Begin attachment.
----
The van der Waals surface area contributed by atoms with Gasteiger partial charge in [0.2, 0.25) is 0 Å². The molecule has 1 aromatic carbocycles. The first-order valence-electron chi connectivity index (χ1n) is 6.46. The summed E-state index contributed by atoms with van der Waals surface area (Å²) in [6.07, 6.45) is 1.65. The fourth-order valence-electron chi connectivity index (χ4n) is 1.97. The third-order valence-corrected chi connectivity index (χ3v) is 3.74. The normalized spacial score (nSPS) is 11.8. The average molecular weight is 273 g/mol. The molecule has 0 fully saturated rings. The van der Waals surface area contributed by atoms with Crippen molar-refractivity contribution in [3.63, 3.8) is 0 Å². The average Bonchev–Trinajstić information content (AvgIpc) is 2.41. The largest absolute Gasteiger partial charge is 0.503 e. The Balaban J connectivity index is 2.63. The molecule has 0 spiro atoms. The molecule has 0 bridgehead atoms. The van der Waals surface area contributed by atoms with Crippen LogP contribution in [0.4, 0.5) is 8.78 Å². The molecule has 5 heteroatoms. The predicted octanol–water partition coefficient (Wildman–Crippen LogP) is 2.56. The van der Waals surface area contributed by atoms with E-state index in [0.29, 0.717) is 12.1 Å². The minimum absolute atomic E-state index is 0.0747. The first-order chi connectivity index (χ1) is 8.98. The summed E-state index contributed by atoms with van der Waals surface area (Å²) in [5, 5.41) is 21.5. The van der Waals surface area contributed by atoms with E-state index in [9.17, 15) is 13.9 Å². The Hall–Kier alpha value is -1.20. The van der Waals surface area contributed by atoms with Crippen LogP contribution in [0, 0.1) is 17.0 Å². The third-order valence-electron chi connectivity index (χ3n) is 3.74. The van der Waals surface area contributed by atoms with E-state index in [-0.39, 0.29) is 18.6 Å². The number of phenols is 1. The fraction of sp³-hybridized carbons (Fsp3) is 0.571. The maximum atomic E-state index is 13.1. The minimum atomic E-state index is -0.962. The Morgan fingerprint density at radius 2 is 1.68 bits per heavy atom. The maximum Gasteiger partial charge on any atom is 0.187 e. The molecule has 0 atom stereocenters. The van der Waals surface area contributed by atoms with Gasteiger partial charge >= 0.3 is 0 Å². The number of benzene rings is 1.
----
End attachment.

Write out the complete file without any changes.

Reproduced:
The van der Waals surface area contributed by atoms with Gasteiger partial charge in [0.2, 0.25) is 0 Å². The molecule has 1 aromatic carbocycles. The first-order valence-electron chi connectivity index (χ1n) is 6.46. The summed E-state index contributed by atoms with van der Waals surface area (Å²) in [6.07, 6.45) is 1.65. The fourth-order valence-electron chi connectivity index (χ4n) is 1.97. The third-order valence-corrected chi connectivity index (χ3v) is 3.74. The normalized spacial score (nSPS) is 11.8. The average molecular weight is 273 g/mol. The molecule has 0 fully saturated rings. The van der Waals surface area contributed by atoms with Crippen molar-refractivity contribution in [3.63, 3.8) is 0 Å². The average Bonchev–Trinajstić information content (AvgIpc) is 2.41. The largest absolute Gasteiger partial charge is 0.503 e. The Balaban J connectivity index is 2.63. The molecule has 0 spiro atoms. The molecule has 0 bridgehead atoms. The van der Waals surface area contributed by atoms with Crippen LogP contribution in [0.4, 0.5) is 8.78 Å². The molecule has 5 heteroatoms. The predicted octanol–water partition coefficient (Wildman–Crippen LogP) is 2.56. The van der Waals surface area contributed by atoms with E-state index in [0.29, 0.717) is 12.1 Å². The minimum absolute atomic E-state index is 0.0747. The first-order chi connectivity index (χ1) is 8.98. The summed E-state index contributed by atoms with van der Waals surface area (Å²) in [5, 5.41) is 21.5. The van der Waals surface area contributed by atoms with E-state index in [9.17, 15) is 13.9 Å². The Hall–Kier alpha value is -1.20. The van der Waals surface area contributed by atoms with Crippen LogP contribution in [0, 0.1) is 17.0 Å². The third-order valence-electron chi connectivity index (χ3n) is 3.74. The van der Waals surface area contributed by atoms with E-state index in [-0.39, 0.29) is 18.6 Å². The number of phenols is 1. The fraction of sp³-hybridized carbons (Fsp3) is 0.571. The maximum atomic E-state index is 13.1. The minimum atomic E-state index is -0.962. The Morgan fingerprint density at radius 2 is 1.68 bits per heavy atom. The maximum Gasteiger partial charge on any atom is 0.187 e. The molecule has 0 atom stereocenters. The van der Waals surface area contributed by atoms with Gasteiger partial charge >= 0.3 is 0 Å². The number of benzene rings is 1.